With interest rates on US bonds approaching 5%, stocks now have to compete with bonds yielding 5%. These bonds are not risk free (as we are seeing, the mark to market on them can be pretty brutal), but the coupon payments basically are. If you are a dollar based investor and you sit on your bonds to maturity, you will get your 5%. That’s pretty good when a lot of stocks are promising low low dividends and are priced to perfection!
This is why, back in August, we helped some of our clients hedge their equity exposure via options. Which is a subject of another ramble.
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So while we wait for the market to price out just how many bonds are in the stocks, we are left with a couple of secondary questions:
How many bonds are in the homes?
Along with the surge in rates comes a massive shift in the affordability of mortgages. The monthly payment for a $1m mortgage has gone from $4k/m to $7k/m in a little over two years.
As you would expect, mortgage applications have collapsed.
While home prices, remain strong. Begging the question of how “long and variable” the lags are between monetary policy and this particular market.
How many bonds are in the banks?
We don’t need a drawdown in real estate prices to lead to pain for the banks given the move in rates. The reality is, going into the failure of Silicon Valley bank et al late last year, American banks had a voracious appetite for duration. After a decade of “accommodative” monetary policy and regulatory support for sovereign debt (which we will get to later), many banks piled into government debt and didn’t hedge their exposure to interest rate risk.
The Fed responded to this with the Bank Term Funding Program (BTFP) essentially letting them borrow against the full principle amount of their bond portfolio at 1yr rates.
Note that these rates remain above the yield of the underlying bonds as long as the yield curve remains inverted. A problem that solves itself as bonds sell off.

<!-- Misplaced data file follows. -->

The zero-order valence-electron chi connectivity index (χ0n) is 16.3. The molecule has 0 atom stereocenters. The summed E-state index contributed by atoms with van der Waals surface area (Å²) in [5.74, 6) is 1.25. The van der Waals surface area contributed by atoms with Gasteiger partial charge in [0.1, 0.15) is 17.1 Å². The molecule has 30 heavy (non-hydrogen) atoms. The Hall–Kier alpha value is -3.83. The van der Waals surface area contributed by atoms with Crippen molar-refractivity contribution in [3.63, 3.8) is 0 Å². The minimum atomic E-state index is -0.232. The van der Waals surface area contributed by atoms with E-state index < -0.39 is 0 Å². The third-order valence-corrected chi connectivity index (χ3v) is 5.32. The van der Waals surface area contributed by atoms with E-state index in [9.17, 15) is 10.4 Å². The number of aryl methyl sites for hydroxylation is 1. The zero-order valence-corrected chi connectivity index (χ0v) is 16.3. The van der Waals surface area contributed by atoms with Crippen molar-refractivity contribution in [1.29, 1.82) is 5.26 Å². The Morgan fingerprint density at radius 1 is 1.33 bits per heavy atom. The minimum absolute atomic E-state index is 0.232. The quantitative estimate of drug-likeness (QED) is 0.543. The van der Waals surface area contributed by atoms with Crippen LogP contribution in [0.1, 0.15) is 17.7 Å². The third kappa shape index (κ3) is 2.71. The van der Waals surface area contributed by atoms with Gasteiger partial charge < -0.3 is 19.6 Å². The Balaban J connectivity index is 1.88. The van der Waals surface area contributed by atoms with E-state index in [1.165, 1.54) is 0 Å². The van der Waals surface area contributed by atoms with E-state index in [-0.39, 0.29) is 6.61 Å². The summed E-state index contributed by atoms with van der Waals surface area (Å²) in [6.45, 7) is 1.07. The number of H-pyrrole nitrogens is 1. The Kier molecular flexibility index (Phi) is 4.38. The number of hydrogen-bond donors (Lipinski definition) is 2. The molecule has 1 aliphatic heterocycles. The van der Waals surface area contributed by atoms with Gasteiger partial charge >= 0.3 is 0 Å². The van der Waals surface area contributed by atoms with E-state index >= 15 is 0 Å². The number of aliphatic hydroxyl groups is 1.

Are regulators part of the problem?
In the wake of the financial crisis, financial regulators decided to ‘get tough’ on all those pesky banks.
One of the ways they did that was by trying to harmonize the way that banks accounted for the risks on their balance sheet in a regulatory framework called Basel III. In particular, via a concept called “risk weighed assets” or RWAs. RWAs work by placing a ‘risk weight’ on every asset in a bank, the idea being that complex, opaque and illiquid CDOs aught be considered riskier than say…a AAA sovereign bond.
Pretty much all developed world sovereign debt was given a risk weight of ZERO…
To a student of financial crises, this should have raised red flags.
So many financial crises result from the response by the private sector to changed in rules put for by policymakers fighting the last battle.
“The seeds of the next crisis are sown by the solutions to the last one”
Don’t know about you, but when I see a bond down 98% (!)…
I begin to doubt whether that asset should be considered riskless.
Is anyone hedged?
One of the ironies of this situation is that while regulators may have strongly incentivized the food fight for duration, no one forced the banks to hold this interest rate risk. The global “swaps” market was literally designed for this and is one of the deepest and most liquid markets in the world.